Chuck Tipton

Redondo Beach

A park is not a soapbox

Dear ER:

How is planting a much needed Community Garden “political,” or for that matter, the South Bay Parkland Conservancy anything but an organization that helping to refresh native plants and advocate for more open space in the Southbay (“Redondo Beach Community Garden the tip of political iceberg, Er Mar.25, 2021)? Please learn about this local and vital organization and their amazing work. I have been associated with this non-profit for many years and hope others will act locally and support this wonderful group. Visit SouthBayParks.org. 

Melanie Cohen

EasyReaderNews

Run Toulouse, run

Dear ER:

This reminds me a bit of the 1960s music posters that sort of became music poster art (“Ghetti’s graffiti black book,” ER Mar. 25, 2021. Come to think of it, maybe 20 years ago Toulouse-Lautrec would have joined the spray paint gang. Although maybe not, since I doubt he could run very fast.

Antoine Squerb

EasyReaderNews comment

BCHD’s ‘Jack the beanstalk’

Dear ER:

According to Beach City Health District’s own EIR notice of preparation in 2019, it was planning a development that was 60-feet tall, and had 729,000 sq. ft. of surface buildings and a 160,000 sq. ft. underground garage. After receiving a petition with over 1,200 residents protesting the size of the project, BCHD released a revised plan in 2020, allowing only three business days for public comment. “We think it’s more consistent with what we were hearing,” CEO Bakaly said. “We are a public agency, so we do want to be listening.” So what exactly did BCHD hear? The 2020 plan is now 103-feet tall, not just 60-feet. And BCHD moved the 160,000 sq.ft. of underground parking into an 8 to 10 story parking ramp, increasing the amount of surface buildings up to 793,000 sq.ft.  So BCHD made the development taller and bigger, after they supposedly heard the community’s desire for lower and smaller, to fit into the surrounding 30-foot or lower residential communities.

Mark Nelson

Redondo Beach

Private use of public land

Dear ER: 

BCHD is proposing to build an ultra modern, high rise housing development that will be located on Redondo Beach land zoned for Public Community Facility. Typically, sites that are zoned P-CF are used by local governments to build facilities for fire departments, police departments, hospitals, schools, parks/recreation and utility services. These services are made available to all residents with the intention that all may benefit. In contrast to this, the BCHD’s proposed development will be a for-profit, upscale residence for seniors 65 and older who can afford its $12,000 per month rent. In addition, the facility will be 80 percent owned and operated by a private entity. This is an improper use of our public land and if allowed, will open the door for other P-CF zoned parcels to be monetized and privatized. No other South Bay city, including Hermosa and Manhattan, allows private residential facilities on their P-CF zoned parcels.  Redondo Beach residents must reject BCHD’s plan to privatize our public land and we must insure that any use of our public land has a clear benefit for all members of the community.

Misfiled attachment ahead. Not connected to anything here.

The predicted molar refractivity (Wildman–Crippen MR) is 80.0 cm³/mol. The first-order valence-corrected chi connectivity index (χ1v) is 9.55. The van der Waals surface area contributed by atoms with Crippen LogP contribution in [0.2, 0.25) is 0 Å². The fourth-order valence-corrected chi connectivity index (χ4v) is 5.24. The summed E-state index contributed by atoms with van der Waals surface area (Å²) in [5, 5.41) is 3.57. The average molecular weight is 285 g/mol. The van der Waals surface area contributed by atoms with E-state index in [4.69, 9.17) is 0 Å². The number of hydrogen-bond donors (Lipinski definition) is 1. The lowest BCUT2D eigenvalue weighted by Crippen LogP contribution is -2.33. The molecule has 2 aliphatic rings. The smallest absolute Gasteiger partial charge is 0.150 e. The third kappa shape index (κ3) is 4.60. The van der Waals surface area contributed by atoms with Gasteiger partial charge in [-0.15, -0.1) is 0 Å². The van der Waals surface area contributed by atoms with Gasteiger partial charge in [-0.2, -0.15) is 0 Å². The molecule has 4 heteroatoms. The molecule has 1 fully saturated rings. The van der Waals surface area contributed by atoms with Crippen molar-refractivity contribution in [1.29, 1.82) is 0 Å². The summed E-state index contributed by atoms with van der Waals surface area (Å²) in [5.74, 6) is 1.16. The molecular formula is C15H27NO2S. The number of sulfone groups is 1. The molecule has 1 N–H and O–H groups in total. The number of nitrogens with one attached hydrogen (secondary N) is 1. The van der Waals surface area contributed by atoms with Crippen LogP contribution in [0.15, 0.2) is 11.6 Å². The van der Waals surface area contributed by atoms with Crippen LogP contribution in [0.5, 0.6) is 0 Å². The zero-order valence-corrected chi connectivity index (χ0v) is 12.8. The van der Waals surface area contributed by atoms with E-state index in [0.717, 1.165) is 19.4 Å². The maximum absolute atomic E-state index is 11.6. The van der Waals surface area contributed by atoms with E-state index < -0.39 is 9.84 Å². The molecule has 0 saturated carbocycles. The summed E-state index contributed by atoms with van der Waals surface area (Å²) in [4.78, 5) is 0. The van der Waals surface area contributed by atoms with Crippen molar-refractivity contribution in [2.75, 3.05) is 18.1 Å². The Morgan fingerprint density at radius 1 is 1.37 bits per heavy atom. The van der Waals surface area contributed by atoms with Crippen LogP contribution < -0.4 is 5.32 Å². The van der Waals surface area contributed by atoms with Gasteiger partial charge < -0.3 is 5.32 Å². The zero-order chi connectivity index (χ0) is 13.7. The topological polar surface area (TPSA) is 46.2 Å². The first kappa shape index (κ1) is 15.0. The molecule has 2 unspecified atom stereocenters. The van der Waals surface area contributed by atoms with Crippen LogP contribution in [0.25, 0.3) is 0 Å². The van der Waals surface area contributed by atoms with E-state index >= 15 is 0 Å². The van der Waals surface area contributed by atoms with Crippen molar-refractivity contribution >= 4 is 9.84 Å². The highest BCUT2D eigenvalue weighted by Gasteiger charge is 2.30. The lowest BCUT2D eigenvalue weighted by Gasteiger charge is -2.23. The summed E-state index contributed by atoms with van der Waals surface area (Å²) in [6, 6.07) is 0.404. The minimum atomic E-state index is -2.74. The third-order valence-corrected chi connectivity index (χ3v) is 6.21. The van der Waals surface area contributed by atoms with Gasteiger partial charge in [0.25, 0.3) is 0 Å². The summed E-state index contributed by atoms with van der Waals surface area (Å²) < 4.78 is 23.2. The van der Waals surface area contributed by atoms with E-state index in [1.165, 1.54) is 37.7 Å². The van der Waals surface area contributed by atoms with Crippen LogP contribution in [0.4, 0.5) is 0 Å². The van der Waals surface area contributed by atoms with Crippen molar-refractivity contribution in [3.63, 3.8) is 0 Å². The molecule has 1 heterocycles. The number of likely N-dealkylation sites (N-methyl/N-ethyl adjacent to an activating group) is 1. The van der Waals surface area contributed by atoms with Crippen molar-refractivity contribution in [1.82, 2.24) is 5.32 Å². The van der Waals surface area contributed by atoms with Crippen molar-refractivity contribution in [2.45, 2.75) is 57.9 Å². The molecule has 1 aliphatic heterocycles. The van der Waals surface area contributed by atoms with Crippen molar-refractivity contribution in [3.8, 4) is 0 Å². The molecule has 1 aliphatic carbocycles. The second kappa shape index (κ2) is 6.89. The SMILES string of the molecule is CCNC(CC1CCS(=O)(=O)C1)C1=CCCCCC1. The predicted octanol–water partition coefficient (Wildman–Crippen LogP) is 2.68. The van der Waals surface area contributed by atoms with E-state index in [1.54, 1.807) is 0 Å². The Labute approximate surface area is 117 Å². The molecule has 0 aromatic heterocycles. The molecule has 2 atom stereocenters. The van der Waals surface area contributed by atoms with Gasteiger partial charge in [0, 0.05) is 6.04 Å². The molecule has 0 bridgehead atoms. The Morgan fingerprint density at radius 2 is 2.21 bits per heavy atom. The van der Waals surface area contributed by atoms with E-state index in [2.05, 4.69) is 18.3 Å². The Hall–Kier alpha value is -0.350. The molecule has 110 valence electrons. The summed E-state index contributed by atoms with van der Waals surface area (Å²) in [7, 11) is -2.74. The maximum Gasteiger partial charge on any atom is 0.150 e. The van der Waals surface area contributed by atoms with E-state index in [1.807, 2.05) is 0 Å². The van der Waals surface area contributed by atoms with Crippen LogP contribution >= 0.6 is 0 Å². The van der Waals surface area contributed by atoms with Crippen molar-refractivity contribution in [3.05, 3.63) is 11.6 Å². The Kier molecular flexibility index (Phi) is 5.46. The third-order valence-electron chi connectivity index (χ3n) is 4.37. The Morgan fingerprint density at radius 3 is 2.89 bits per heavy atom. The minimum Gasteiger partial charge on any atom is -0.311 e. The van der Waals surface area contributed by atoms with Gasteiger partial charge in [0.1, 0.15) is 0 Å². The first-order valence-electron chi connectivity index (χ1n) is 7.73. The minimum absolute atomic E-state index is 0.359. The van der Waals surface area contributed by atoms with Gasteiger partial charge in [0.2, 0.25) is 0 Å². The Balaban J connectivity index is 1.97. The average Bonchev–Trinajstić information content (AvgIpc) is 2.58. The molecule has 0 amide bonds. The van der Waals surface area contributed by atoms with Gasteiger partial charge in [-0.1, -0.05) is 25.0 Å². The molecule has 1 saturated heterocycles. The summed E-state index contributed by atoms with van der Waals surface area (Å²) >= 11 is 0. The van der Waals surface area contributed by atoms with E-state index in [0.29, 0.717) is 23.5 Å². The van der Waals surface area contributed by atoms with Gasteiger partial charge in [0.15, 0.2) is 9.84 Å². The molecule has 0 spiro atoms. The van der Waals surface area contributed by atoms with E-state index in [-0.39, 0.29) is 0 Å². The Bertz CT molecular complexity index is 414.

Sheila W. Lamb

Redondo Beach

His music was everywhere

Dear ER:

Bob Peterson surrounded my life since I moved to Manhattan Beach in 1986 from Chicago (Hermosa’s oldest Rotarian lays down his own at age 99,” ER March 25, 2021). He was a fellow Rotarian, and played in the Manhattan Beach Community Church Theater productions. My grandson and I met for Pack 860 Cub Scouts in the Hermosa Beach Rotary Club. Bob will be missed for the kindness he showed and the compassion he demonstrated. A life well-lived.

David Harris

Manhattan Beach

RIP for ‘let ‘er rip’ Bob

Dear ER:

I too remember sitting in “the pit” (as we musician’s lovingly called our area), and Bob’s super positive vibes  (Hermosa’s oldes Rotarian lays down his own at ate 99,” ER March 25, 2021). I was the guitarist in the 2014 Manhattan Beach Community Church production of “How To Succeed,” and I didn’t always have the best rapport with the old guard, wind-players, as I could rev my volume up maybe a pinch too high. But Bob always smiled and encouraged me to ‘let-er’ rip. 

Karl Grossman

Hermosa Beach

Way to live

Dear ER:

Bob Peterson performed for many years with the Manhattan Beach Community Church orchestra  (Hermosa’s oldest Rotarian lays down his own at age 99,” ER March 25, 2021). I am not sure of his last show with us, but in the “How to Succeed” show in 2014, he is credited with over 45 years in our theater program. I remember his pleasant smile and how much he enjoyed his French horn. He was one of Charlie Stowe’s great gang of musicians.

George Jackson

EasyReaderNews comment.